In defense of Reddit
It’s often difficult for a Reddit user to describe the “front page of the Internet” to people who haven’t spent significant time interacting with the website. The inability to explain Reddit in one or two sentences allows the uninitiated to define the website in the terms they understand, which is often the controversies reported on the news or other corners of the Internet. Facebook, Twitter, and other social media sites are known entities even to infrequent users, which allows them to be judged as a whole and not defined by their most prominent blemishes.
There are also very dark places on Twitter and Facebook where users bully, spread messages of hate, and commit or attempt to commit crimes. These are a few unfortunate side effects that have resulted from two very important pillars of American life: the 1st Amendment and the Internet. Hatred and filth are a small part of human nature, and they will always exist online.
My Grandma — the antithesis of hatred and filth — is on Facebook. She could easily be on Reddit too, subscribing to pages dedicated to adorable pets, colorizing old black and white photos, photo editing contests, books, and marijuana — you know, in case she needs to alleviate some of the ailments of old age. I did not list subreddits for baking and sewing, both of which are excellent and wholesome communities, because my grandma is a modern woman and won’t conform to your stereotypes.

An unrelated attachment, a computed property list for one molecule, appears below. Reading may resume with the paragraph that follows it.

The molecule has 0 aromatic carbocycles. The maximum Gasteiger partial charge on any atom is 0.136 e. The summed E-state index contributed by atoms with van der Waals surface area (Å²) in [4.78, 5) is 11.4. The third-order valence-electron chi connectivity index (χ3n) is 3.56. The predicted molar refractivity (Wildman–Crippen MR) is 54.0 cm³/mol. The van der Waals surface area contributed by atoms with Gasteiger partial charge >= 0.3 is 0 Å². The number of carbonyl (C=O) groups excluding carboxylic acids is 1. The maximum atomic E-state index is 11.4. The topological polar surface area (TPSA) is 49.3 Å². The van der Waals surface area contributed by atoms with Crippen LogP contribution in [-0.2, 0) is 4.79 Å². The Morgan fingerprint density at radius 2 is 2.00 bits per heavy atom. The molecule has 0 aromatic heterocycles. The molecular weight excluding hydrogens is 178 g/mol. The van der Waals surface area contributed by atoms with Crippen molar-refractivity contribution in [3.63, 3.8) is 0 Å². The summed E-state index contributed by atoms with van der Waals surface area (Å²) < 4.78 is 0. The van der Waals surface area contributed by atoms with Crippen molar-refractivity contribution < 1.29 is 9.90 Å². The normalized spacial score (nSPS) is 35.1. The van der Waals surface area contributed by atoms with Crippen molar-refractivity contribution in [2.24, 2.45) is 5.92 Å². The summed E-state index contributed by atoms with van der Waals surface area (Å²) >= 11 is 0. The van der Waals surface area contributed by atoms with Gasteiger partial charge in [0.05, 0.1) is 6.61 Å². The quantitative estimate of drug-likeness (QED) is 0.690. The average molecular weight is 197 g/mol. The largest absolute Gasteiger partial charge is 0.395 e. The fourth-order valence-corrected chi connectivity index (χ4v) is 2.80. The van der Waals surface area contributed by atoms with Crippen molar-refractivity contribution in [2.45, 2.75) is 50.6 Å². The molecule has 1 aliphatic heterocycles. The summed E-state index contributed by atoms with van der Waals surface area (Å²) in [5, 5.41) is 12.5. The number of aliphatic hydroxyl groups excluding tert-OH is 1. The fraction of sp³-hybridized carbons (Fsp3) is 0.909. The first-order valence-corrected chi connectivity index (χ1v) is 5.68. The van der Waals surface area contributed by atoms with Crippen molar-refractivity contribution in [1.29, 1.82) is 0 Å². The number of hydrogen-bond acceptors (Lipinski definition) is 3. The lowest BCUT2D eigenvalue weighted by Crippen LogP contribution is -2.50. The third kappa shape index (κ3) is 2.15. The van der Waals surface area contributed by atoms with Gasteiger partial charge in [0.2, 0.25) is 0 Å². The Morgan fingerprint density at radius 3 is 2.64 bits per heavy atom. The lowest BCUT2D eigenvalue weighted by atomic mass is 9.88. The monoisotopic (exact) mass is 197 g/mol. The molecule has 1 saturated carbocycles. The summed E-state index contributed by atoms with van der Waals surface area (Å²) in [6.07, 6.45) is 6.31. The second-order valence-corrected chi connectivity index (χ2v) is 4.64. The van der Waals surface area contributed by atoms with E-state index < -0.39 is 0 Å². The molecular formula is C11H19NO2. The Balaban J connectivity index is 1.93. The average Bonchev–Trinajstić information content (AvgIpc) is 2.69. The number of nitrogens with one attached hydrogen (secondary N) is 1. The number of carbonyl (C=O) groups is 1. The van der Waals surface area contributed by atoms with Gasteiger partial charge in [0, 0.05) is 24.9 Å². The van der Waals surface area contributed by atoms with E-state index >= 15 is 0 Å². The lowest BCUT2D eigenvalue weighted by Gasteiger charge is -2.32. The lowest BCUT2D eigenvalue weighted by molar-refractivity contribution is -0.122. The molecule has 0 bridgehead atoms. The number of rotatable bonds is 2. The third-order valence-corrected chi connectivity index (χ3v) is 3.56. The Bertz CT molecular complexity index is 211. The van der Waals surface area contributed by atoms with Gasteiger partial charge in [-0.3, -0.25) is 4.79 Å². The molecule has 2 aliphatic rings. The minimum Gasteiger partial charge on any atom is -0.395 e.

My grandma could have a Reddit account that subscribes to only those pages, if that is what she wanted. She would never see any of the hateful content of the Donald Trump subreddit cesspool, or leaks of celebrity nudes, or one of the many pages where misogynists gather to echo their misguided opinions. These pages are terrible places filled with reprehensible people, but that same content can be found on any other social media site.
In some ways, Reddit exceeds those other social media experiences. Posts and comments are scored by “up” and “down” votes of users, which means that the most vile and hateful stuff gets buried in your news feed, unless of course you are seeking that out.
Reddit can and should do more to prevent some of the worst behavior. It is an amazing place full of bright and thoughtful people — Bill Gates is on there! — and maintaining that experience should be a priority. That is the most significant challenge for Facebook and Twitter, and it is no less important for Reddit. But first, it needs to be better understood.